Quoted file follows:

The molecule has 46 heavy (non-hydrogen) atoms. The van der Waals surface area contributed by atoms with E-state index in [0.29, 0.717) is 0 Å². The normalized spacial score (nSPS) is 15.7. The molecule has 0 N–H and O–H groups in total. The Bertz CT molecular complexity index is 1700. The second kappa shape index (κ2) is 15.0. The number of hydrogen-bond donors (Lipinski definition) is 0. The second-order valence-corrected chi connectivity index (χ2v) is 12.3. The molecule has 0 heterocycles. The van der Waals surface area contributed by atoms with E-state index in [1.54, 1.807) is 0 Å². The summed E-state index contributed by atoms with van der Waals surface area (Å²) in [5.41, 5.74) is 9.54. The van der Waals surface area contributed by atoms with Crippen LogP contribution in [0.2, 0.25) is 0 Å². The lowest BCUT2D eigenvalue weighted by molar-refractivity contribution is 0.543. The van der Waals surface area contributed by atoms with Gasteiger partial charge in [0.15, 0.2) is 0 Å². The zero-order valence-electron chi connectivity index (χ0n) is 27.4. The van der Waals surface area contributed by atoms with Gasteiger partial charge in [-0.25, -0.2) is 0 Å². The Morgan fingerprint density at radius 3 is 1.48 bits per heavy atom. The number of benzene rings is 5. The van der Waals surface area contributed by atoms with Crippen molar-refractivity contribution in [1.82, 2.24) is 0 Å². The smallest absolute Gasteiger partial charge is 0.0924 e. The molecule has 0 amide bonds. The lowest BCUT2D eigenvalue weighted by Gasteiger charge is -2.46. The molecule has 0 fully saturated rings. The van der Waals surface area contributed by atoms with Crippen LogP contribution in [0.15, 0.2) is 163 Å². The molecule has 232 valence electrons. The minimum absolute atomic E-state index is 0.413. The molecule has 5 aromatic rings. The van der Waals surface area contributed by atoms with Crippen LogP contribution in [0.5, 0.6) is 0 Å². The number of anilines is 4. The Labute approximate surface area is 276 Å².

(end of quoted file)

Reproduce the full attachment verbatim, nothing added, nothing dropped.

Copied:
The molecule has 46 heavy (non-hydrogen) atoms. The van der Waals surface area contributed by atoms with E-state index in [0.29, 0.717) is 0 Å². The normalized spacial score (nSPS) is 15.7. The molecule has 0 N–H and O–H groups in total. The Bertz CT molecular complexity index is 1700. The second kappa shape index (κ2) is 15.0. The number of hydrogen-bond donors (Lipinski definition) is 0. The second-order valence-corrected chi connectivity index (χ2v) is 12.3. The molecule has 0 heterocycles. The van der Waals surface area contributed by atoms with E-state index in [1.54, 1.807) is 0 Å². The summed E-state index contributed by atoms with van der Waals surface area (Å²) in [5.41, 5.74) is 9.54. The van der Waals surface area contributed by atoms with Crippen LogP contribution in [0.2, 0.25) is 0 Å². The lowest BCUT2D eigenvalue weighted by molar-refractivity contribution is 0.543. The van der Waals surface area contributed by atoms with Gasteiger partial charge in [0.15, 0.2) is 0 Å². The zero-order valence-electron chi connectivity index (χ0n) is 27.4. The van der Waals surface area contributed by atoms with Gasteiger partial charge in [-0.25, -0.2) is 0 Å². The Morgan fingerprint density at radius 3 is 1.48 bits per heavy atom. The number of benzene rings is 5. The van der Waals surface area contributed by atoms with Crippen molar-refractivity contribution in [1.82, 2.24) is 0 Å². The smallest absolute Gasteiger partial charge is 0.0924 e. The molecule has 0 amide bonds. The lowest BCUT2D eigenvalue weighted by Gasteiger charge is -2.46. The molecule has 0 fully saturated rings. The van der Waals surface area contributed by atoms with Crippen LogP contribution in [0.15, 0.2) is 163 Å². The molecule has 232 valence electrons. The minimum absolute atomic E-state index is 0.413. The molecule has 5 aromatic rings. The van der Waals surface area contributed by atoms with Crippen LogP contribution in [0.5, 0.6) is 0 Å². The number of anilines is 4. The Labute approximate surface area is 276 Å².